4.2. That words in languages change like clocks/rates 'by' time, what is obviously wrong, a rehash of the obsolete glottochronology: Look up any word in an etymological dictionary and find the reason for its existence: it will never be 'time', but historical (e.g. cultural, technical, military) events, which nobody ever can foresee = compute: E.g. English did not replace about 50 % of its originally Germanic vocabulary 'by time', but, as educated speakers of English know, by Norman dominance after the battle of Hastings, besides a long-lasting educational background of Latin. That in a so-called "basic vocabulary" the amount of changes is gradually lower, does not at all change the socio-historical reasons and causes, in particular their uncomputability. Even in the basic 100-word list of English, 6% are loans from Viking dialects - unnoticed by these 'experts' (cf. Holm 2007c). Journalists cannot be blamed for not understanding what really is going on in these computations. But it is regrettable that some scholars are not accessible to such basic knowledge of the causalities in language change.
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 5. References:
- Holm, Hans J. (2000): Genealogy of the Main Indo-European Branches Applying the Separation Base Method. In: Journal of Quantitative Linguistics 7-2:73-95.
- Application to the Indo-European Etymological Dictionary of Pokorny; updates see 2007a,b below - [ABSTRACT: In earlier quantitative analyses of genetic relations between languages the stochastic bias caused by replacements was not properly eliminated, which only could lead to wrong results. Only owing to the lexeme count of the huge, and thereby statistically significate, database of J. Pokorny, Indogermanisches etymologisches Wörterbuch (Bern: Francke, 1959) in N. Bird, Distribution of Indo- European root morphemes (Wiesbaden: Harrassowitz, 1982), it was possible, in spite of its known shortcomings, to compute the number of lexemes at the era of separation for any pair of languages, by means of a robust estimator. The results allow us to infer a sequence of separation. The customary black and white hypotheses, e.g. pro or contra an Italo-Celtic relationship, cannot do justice to the real developments and must give way to this more differentiated overall view].
- Holm, Hans J. & Embleton, Sheila (2001): Review of 'Mathematical foundations of Linguistics' (by Hubey, H.Mark, 1999, LINCOM handbooks in Linguistics 10, Muenchen: LINCOM); In: Journal of Quantitative Linguistics 8-2:149-62.
- Holm, Hans J. (2003): The proportionality trap, or: what is wrong with lexicostatistical subgrouping? In: Indogermanische Forschungen 108: 39-47.
- The basics, employing only the hypergeometric distribution; also for non-mathematicians - [ABSTRACT: With the help of an experiment it is shown that the raw amount of agreements (e.g. cognate numbers) between any two languages can never express their degree of genealogical relationship. It is then demonstrated, how, by taking into account all statistical determining parameters, the original level of any pair and further the correct subgroupings can be recovered].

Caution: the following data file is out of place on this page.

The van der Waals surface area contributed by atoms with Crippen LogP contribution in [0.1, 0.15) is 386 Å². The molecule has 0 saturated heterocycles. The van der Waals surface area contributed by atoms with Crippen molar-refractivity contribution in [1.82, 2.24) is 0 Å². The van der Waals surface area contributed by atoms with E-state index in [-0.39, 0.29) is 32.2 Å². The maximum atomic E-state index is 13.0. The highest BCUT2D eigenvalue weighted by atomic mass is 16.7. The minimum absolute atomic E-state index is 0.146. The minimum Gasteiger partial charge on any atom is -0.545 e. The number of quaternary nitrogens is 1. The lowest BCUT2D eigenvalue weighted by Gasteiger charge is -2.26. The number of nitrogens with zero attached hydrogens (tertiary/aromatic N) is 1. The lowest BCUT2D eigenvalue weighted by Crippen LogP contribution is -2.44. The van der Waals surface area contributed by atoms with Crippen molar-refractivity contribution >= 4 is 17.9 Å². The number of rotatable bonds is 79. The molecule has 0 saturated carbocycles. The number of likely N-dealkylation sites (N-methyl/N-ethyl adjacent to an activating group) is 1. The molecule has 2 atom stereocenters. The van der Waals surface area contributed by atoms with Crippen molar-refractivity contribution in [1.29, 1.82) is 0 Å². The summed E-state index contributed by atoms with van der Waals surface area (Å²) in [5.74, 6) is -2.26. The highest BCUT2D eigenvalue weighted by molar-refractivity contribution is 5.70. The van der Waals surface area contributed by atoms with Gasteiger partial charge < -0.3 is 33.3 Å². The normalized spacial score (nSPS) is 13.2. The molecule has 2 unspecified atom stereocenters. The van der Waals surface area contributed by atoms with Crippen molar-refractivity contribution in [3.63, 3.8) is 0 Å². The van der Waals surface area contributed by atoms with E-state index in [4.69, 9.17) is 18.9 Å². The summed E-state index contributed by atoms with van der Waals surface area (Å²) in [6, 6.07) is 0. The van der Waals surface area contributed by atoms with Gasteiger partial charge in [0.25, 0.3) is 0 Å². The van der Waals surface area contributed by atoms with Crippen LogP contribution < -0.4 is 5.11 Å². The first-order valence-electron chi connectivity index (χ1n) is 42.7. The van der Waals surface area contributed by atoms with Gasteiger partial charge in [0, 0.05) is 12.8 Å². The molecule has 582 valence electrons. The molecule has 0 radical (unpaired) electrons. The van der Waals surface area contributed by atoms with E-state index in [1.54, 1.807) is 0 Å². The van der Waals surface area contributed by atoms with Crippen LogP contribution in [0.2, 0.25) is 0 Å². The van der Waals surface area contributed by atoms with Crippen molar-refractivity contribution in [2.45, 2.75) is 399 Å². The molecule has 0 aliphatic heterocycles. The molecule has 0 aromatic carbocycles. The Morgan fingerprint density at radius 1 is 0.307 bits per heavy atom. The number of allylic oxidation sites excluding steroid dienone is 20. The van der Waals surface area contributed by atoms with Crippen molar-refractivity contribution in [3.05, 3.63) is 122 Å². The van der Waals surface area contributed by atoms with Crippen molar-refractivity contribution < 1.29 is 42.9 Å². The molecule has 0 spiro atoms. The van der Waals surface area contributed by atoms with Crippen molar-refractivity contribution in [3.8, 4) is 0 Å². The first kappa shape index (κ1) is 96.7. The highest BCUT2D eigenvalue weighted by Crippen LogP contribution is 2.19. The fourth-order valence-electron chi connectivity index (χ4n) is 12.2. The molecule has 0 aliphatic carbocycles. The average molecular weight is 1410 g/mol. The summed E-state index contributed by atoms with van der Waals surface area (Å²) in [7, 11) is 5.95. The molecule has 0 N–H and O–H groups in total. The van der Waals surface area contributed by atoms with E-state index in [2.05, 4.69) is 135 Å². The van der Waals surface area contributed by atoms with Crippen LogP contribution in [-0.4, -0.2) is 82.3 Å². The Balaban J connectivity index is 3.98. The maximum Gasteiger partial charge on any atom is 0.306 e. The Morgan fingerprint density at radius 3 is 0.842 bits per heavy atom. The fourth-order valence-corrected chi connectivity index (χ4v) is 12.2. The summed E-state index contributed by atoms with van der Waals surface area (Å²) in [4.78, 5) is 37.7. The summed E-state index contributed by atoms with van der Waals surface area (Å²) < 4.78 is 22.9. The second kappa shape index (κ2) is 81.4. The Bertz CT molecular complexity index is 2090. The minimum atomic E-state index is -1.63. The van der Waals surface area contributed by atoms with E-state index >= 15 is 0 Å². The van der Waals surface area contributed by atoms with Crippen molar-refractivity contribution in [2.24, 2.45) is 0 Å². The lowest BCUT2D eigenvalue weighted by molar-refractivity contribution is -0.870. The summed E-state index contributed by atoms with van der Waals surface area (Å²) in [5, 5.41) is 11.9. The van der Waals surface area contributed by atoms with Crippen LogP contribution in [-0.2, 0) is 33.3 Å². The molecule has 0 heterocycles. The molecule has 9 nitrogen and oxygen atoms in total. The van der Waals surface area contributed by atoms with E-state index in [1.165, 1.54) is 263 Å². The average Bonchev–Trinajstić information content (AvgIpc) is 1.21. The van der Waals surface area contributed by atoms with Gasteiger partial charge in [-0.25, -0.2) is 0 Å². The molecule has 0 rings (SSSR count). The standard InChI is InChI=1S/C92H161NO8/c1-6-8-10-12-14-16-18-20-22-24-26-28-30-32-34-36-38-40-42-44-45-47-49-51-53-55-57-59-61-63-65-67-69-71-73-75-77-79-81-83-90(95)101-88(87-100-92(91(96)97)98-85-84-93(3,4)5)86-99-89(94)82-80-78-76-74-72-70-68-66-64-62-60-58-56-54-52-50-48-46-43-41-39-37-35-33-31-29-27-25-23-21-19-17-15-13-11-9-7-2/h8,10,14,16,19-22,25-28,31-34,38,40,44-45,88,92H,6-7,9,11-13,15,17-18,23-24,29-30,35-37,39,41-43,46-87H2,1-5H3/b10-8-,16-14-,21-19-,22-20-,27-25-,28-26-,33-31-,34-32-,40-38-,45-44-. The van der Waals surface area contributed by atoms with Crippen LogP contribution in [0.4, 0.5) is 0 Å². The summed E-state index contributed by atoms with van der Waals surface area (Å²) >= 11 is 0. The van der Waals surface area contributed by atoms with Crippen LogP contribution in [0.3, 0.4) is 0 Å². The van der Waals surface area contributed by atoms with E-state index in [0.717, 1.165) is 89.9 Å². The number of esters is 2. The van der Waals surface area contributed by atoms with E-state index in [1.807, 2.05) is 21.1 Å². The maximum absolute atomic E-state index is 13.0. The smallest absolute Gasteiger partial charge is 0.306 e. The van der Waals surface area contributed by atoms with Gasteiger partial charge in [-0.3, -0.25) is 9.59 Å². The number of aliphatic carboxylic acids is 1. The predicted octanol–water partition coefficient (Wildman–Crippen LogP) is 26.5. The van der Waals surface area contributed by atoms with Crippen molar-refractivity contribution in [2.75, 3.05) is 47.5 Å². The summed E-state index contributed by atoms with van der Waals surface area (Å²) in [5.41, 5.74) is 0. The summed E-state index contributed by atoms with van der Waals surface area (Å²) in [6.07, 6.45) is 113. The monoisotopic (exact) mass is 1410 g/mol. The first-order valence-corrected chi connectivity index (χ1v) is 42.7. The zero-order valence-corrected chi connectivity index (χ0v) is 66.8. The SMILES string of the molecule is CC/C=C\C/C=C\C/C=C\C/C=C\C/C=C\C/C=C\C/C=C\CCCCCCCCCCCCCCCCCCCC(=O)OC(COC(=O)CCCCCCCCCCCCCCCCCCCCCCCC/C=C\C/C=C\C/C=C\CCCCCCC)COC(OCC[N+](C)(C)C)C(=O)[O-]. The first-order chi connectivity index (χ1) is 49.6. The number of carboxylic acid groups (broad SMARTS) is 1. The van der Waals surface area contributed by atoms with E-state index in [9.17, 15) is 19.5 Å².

- Holm, Hans J. (2005): Genealogische Verwandtschaft. Chapter 45 in 'QUANTITATIVE LINGUISTICS' [HSK-series, vol. 27], Berlin: de Gruyter.
- The 20th century lexicostatistical attempts in language subgrouping, updated 2008 below - [Contents: 1. Wann sind Sprachen "verwandt"? 2. Datenbewertung; 3. Beziehungsmaße; 3.1. Synchrone ~; 3.2. Diachrone Beziehungsmaße; 4. Strukturierung genealogischer Abhaengigkeiten.]
- Holm, Hans J. (2007a): Language Subgrouping. In: Grzybek, P. & R. Köhler (Editors), Exact Methods in the Study of Language and Text. Dedicated to Professor Gabriel Altmann on the occasion of his 75th birthday. [Quantitative Linguistics 62]. Berlin: de-Gruyter: 225-235.
- Handling scatter in multiple subgroupings - [Abstract: After many years of testing, and facing many competing methods, the Separation Level Recovery method (Holm 2000, passim) has been refined in terms of its stochastic and linguistic data requirements. It has been tested on how stochastic scatter can be distinguished from bad data and how data should be improved.]
- Holm, Hans J. (2007b): The new Arboretum of Indo-European "Trees" - Can new Algorithms Reveal the Phylogeny and even Prehistory of IE? In: Journal of Quantitative Linguistics 14-2:167-214 -> Offprints available via http://cats.tfinforma.com/PTS/in?t=rl&m=237780. (For a glance at the MS, click >Arboretum IE trees.pdf.-
- update to 2005, newer lexicostatistical attempts in language subgrouping - [ABSTRACT: Specialization in the fields of linguistics vs. biological informatics leads to growing misunderstandings and false results caused by poor knowledge of the essential conditions of the applied respective methods and material. These are analyzed and the insights used to assess the recent glut of attempts in establishing new phylogenies of Indo-European languages.]